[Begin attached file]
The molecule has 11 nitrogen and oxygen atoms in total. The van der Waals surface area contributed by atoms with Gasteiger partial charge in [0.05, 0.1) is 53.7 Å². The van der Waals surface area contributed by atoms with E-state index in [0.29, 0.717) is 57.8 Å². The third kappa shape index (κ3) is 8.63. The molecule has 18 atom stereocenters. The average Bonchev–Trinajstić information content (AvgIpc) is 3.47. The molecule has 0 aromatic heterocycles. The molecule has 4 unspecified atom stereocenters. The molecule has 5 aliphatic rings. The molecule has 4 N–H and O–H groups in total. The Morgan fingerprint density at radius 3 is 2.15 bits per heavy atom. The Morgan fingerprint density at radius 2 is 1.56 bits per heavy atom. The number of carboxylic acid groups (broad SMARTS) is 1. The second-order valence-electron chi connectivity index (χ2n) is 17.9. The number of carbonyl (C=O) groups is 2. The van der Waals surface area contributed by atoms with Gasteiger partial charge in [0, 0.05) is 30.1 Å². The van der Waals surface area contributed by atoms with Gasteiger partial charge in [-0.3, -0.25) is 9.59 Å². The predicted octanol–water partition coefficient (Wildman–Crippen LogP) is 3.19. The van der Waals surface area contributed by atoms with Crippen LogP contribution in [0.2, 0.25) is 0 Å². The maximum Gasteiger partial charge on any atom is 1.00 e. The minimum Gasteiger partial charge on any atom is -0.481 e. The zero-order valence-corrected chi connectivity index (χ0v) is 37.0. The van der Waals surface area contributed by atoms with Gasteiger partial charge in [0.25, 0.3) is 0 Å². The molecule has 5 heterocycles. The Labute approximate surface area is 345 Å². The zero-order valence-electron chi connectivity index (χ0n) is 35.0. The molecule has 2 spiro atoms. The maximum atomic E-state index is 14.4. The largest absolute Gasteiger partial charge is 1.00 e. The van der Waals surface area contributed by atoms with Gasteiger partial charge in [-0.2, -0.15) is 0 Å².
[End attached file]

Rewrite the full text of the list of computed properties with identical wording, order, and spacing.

The molecule has 11 nitrogen and oxygen atoms in total. The van der Waals surface area contributed by atoms with Gasteiger partial charge in [0.05, 0.1) is 53.7 Å². The van der Waals surface area contributed by atoms with E-state index in [0.29, 0.717) is 57.8 Å². The third kappa shape index (κ3) is 8.63. The molecule has 18 atom stereocenters. The average Bonchev–Trinajstić information content (AvgIpc) is 3.47. The molecule has 0 aromatic heterocycles. The molecule has 4 unspecified atom stereocenters. The molecule has 5 aliphatic rings. The molecule has 4 N–H and O–H groups in total. The Morgan fingerprint density at radius 3 is 2.15 bits per heavy atom. The Morgan fingerprint density at radius 2 is 1.56 bits per heavy atom. The number of carboxylic acid groups (broad SMARTS) is 1. The second-order valence-electron chi connectivity index (χ2n) is 17.9. The number of carbonyl (C=O) groups is 2. The van der Waals surface area contributed by atoms with Gasteiger partial charge in [0, 0.05) is 30.1 Å². The van der Waals surface area contributed by atoms with Gasteiger partial charge in [-0.3, -0.25) is 9.59 Å². The predicted octanol–water partition coefficient (Wildman–Crippen LogP) is 3.19. The van der Waals surface area contributed by atoms with Crippen LogP contribution in [0.2, 0.25) is 0 Å². The maximum Gasteiger partial charge on any atom is 1.00 e. The minimum Gasteiger partial charge on any atom is -0.481 e. The zero-order valence-corrected chi connectivity index (χ0v) is 37.0. The van der Waals surface area contributed by atoms with Gasteiger partial charge in [0.25, 0.3) is 0 Å². The molecule has 5 heterocycles. The Labute approximate surface area is 345 Å². The zero-order valence-electron chi connectivity index (χ0n) is 35.0. The molecule has 2 spiro atoms. The maximum atomic E-state index is 14.4. The largest absolute Gasteiger partial charge is 1.00 e. The van der Waals surface area contributed by atoms with Gasteiger partial charge in [-0.2, -0.15) is 0 Å².